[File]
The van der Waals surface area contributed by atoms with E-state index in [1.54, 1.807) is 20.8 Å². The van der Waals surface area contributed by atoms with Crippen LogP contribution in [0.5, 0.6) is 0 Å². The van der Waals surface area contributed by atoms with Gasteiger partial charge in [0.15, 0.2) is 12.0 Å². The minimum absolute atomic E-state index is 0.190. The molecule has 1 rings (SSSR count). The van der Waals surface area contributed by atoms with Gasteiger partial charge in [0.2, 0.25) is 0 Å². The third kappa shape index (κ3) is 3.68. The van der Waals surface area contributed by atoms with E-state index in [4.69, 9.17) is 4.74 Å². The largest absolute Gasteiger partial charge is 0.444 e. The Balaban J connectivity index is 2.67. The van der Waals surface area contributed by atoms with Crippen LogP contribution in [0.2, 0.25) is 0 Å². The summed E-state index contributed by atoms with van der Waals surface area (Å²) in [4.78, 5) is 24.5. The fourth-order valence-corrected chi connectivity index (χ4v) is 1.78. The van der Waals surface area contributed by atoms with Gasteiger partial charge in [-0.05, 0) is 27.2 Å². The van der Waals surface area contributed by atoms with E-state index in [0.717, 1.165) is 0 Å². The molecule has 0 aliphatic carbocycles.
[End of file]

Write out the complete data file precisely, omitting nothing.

The van der Waals surface area contributed by atoms with E-state index in [1.54, 1.807) is 20.8 Å². The van der Waals surface area contributed by atoms with Crippen LogP contribution in [0.5, 0.6) is 0 Å². The van der Waals surface area contributed by atoms with Gasteiger partial charge in [0.15, 0.2) is 12.0 Å². The minimum absolute atomic E-state index is 0.190. The molecule has 1 rings (SSSR count). The van der Waals surface area contributed by atoms with Gasteiger partial charge in [0.2, 0.25) is 0 Å². The third kappa shape index (κ3) is 3.68. The van der Waals surface area contributed by atoms with E-state index in [4.69, 9.17) is 4.74 Å². The largest absolute Gasteiger partial charge is 0.444 e. The Balaban J connectivity index is 2.67. The van der Waals surface area contributed by atoms with Crippen LogP contribution in [0.2, 0.25) is 0 Å². The summed E-state index contributed by atoms with van der Waals surface area (Å²) in [4.78, 5) is 24.5. The fourth-order valence-corrected chi connectivity index (χ4v) is 1.78. The van der Waals surface area contributed by atoms with Gasteiger partial charge in [-0.05, 0) is 27.2 Å². The van der Waals surface area contributed by atoms with E-state index in [0.717, 1.165) is 0 Å². The molecule has 0 aliphatic carbocycles.